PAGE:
Understanding the Process: Archival Finding Aid Sample

courtesy of wjnieuwstad.wordpress.com

One of my archives and manuscripts course assignments was to develop a finding aid for a collection of papers given to me by my instructor. The materials were in PDF format and there were over 70 files, many had multiple pages, which made the arrangement and subsequent description of the materials interesting, fun, and time consuming.

So much goes into creating a finding aid. An archivist’s job here is to describe and list the materials in a manner that will assist researchers in the most effective way while also making the material accessible to researchers from, in this case, the archive’s Web site. This is done by the use of keywords and searchable terms from the archive’s search functions.

Another factor in the creation process is an archivist’s time. They cannot devote a great deal of time to creating finding aids, since this is not their only job duty. However, archivists are responsible for creating a finding aid for every aspect of their archival collection. Most archival collections have not accomplished this, making it that much more important and also drawing attention to the amount of time it takes to create them and the daunting task faced by archivists.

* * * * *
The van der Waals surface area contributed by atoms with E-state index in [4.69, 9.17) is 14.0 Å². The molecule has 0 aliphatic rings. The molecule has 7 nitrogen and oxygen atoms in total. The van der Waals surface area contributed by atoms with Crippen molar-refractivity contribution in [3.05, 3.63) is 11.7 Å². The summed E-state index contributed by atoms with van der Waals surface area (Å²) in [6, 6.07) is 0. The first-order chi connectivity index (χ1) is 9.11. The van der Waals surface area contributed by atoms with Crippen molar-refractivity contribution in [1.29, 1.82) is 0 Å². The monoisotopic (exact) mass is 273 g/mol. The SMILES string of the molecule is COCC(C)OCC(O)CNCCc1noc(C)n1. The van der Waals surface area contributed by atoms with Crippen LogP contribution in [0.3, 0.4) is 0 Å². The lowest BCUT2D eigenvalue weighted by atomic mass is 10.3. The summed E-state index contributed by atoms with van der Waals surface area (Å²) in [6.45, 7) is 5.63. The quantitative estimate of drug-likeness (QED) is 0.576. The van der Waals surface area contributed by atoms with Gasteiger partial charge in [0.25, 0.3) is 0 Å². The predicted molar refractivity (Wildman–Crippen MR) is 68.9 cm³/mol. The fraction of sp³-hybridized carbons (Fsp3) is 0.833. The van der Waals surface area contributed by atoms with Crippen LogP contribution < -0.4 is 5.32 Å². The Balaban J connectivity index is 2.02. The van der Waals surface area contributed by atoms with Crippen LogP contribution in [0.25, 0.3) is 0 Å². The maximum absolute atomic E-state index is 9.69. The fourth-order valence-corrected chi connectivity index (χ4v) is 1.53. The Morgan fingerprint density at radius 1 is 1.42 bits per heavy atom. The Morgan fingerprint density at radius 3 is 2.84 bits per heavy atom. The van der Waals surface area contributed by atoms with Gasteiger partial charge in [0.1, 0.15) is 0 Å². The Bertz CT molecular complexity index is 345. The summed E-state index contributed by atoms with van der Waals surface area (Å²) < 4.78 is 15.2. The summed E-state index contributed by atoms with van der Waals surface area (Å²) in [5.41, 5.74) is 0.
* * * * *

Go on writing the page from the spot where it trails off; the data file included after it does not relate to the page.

What follows is the finding aid I created for these materials, including an inventory list.

Let me know your thoughts regarding this finding aid.

Also what experiences have you had with using finding aids?

Thanks for reading!

The finding aid is below.
Continue reading